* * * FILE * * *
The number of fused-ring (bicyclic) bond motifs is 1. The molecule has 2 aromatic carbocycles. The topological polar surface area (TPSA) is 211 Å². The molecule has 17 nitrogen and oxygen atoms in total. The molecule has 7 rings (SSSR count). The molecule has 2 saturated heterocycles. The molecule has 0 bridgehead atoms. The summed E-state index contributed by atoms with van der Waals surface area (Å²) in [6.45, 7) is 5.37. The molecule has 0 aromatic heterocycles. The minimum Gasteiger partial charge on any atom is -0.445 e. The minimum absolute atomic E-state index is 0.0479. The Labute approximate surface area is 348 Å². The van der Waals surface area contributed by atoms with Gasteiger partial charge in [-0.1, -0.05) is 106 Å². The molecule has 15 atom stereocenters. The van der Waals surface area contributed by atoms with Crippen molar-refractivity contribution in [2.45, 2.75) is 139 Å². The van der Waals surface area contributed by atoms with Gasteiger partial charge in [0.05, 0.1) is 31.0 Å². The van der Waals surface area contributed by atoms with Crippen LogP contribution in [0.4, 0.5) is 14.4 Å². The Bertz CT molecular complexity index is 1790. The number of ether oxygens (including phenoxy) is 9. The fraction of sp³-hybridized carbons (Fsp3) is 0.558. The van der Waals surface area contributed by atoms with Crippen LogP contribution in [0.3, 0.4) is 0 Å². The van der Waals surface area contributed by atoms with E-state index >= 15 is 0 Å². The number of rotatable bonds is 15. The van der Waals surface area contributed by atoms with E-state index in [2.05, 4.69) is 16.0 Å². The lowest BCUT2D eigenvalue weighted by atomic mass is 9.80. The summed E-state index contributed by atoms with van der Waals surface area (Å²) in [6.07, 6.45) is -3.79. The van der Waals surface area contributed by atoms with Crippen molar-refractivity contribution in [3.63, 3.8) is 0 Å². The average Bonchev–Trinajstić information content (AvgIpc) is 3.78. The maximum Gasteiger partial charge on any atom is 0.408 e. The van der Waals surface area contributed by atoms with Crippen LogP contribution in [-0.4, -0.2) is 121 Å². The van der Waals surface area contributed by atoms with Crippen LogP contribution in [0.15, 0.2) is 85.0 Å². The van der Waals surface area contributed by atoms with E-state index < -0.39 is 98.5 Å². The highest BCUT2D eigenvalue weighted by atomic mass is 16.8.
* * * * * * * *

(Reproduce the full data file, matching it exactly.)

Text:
The number of fused-ring (bicyclic) bond motifs is 1. The molecule has 2 aromatic carbocycles. The topological polar surface area (TPSA) is 211 Å². The molecule has 17 nitrogen and oxygen atoms in total. The molecule has 7 rings (SSSR count). The molecule has 2 saturated heterocycles. The molecule has 0 bridgehead atoms. The summed E-state index contributed by atoms with van der Waals surface area (Å²) in [6.45, 7) is 5.37. The molecule has 0 aromatic heterocycles. The minimum Gasteiger partial charge on any atom is -0.445 e. The minimum absolute atomic E-state index is 0.0479. The Labute approximate surface area is 348 Å². The van der Waals surface area contributed by atoms with Gasteiger partial charge in [-0.1, -0.05) is 106 Å². The molecule has 15 atom stereocenters. The van der Waals surface area contributed by atoms with Crippen molar-refractivity contribution in [2.45, 2.75) is 139 Å². The van der Waals surface area contributed by atoms with Gasteiger partial charge in [0.05, 0.1) is 31.0 Å². The van der Waals surface area contributed by atoms with Crippen LogP contribution in [0.4, 0.5) is 14.4 Å². The Bertz CT molecular complexity index is 1790. The number of ether oxygens (including phenoxy) is 9. The fraction of sp³-hybridized carbons (Fsp3) is 0.558. The van der Waals surface area contributed by atoms with Crippen LogP contribution in [0.3, 0.4) is 0 Å². The van der Waals surface area contributed by atoms with E-state index >= 15 is 0 Å². The number of rotatable bonds is 15. The van der Waals surface area contributed by atoms with E-state index in [2.05, 4.69) is 16.0 Å². The lowest BCUT2D eigenvalue weighted by atomic mass is 9.80. The summed E-state index contributed by atoms with van der Waals surface area (Å²) in [6.07, 6.45) is -3.79. The van der Waals surface area contributed by atoms with Crippen molar-refractivity contribution in [3.63, 3.8) is 0 Å². The average Bonchev–Trinajstić information content (AvgIpc) is 3.78. The maximum Gasteiger partial charge on any atom is 0.408 e. The van der Waals surface area contributed by atoms with Crippen LogP contribution in [-0.4, -0.2) is 121 Å². The van der Waals surface area contributed by atoms with Crippen LogP contribution in [0.15, 0.2) is 85.0 Å². The van der Waals surface area contributed by atoms with E-state index < -0.39 is 98.5 Å². The highest BCUT2D eigenvalue weighted by atomic mass is 16.8.